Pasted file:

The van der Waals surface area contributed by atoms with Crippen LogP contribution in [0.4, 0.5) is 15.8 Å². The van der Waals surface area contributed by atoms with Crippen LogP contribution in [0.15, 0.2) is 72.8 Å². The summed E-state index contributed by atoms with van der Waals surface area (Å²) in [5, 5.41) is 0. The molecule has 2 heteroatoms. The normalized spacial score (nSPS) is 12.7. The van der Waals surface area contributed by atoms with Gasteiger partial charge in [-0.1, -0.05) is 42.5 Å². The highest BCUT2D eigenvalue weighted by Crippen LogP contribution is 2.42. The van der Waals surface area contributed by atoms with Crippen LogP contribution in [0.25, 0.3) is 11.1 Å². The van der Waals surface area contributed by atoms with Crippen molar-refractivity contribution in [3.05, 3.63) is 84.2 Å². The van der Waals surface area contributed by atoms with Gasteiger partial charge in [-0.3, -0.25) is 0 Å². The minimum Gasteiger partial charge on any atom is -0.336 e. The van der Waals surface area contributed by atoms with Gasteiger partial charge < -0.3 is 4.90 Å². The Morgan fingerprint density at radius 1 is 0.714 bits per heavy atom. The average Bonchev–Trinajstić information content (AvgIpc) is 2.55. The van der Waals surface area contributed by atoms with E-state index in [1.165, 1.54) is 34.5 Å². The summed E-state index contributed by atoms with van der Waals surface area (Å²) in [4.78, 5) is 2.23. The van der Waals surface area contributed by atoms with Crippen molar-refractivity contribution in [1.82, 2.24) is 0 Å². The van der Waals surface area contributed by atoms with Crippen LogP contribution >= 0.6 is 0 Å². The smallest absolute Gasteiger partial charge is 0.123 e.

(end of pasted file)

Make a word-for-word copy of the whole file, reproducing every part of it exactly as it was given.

The van der Waals surface area contributed by atoms with Crippen LogP contribution in [0.4, 0.5) is 15.8 Å². The van der Waals surface area contributed by atoms with Crippen LogP contribution in [0.15, 0.2) is 72.8 Å². The summed E-state index contributed by atoms with van der Waals surface area (Å²) in [5, 5.41) is 0. The molecule has 2 heteroatoms. The normalized spacial score (nSPS) is 12.7. The van der Waals surface area contributed by atoms with Gasteiger partial charge in [-0.1, -0.05) is 42.5 Å². The highest BCUT2D eigenvalue weighted by Crippen LogP contribution is 2.42. The van der Waals surface area contributed by atoms with Crippen LogP contribution in [0.25, 0.3) is 11.1 Å². The van der Waals surface area contributed by atoms with Crippen molar-refractivity contribution in [3.05, 3.63) is 84.2 Å². The van der Waals surface area contributed by atoms with Gasteiger partial charge in [-0.3, -0.25) is 0 Å². The minimum Gasteiger partial charge on any atom is -0.336 e. The van der Waals surface area contributed by atoms with Gasteiger partial charge < -0.3 is 4.90 Å². The Morgan fingerprint density at radius 1 is 0.714 bits per heavy atom. The average Bonchev–Trinajstić information content (AvgIpc) is 2.55. The van der Waals surface area contributed by atoms with E-state index in [1.165, 1.54) is 34.5 Å². The summed E-state index contributed by atoms with van der Waals surface area (Å²) in [4.78, 5) is 2.23. The van der Waals surface area contributed by atoms with Crippen molar-refractivity contribution in [1.82, 2.24) is 0 Å². The van der Waals surface area contributed by atoms with Crippen LogP contribution >= 0.6 is 0 Å². The smallest absolute Gasteiger partial charge is 0.123 e.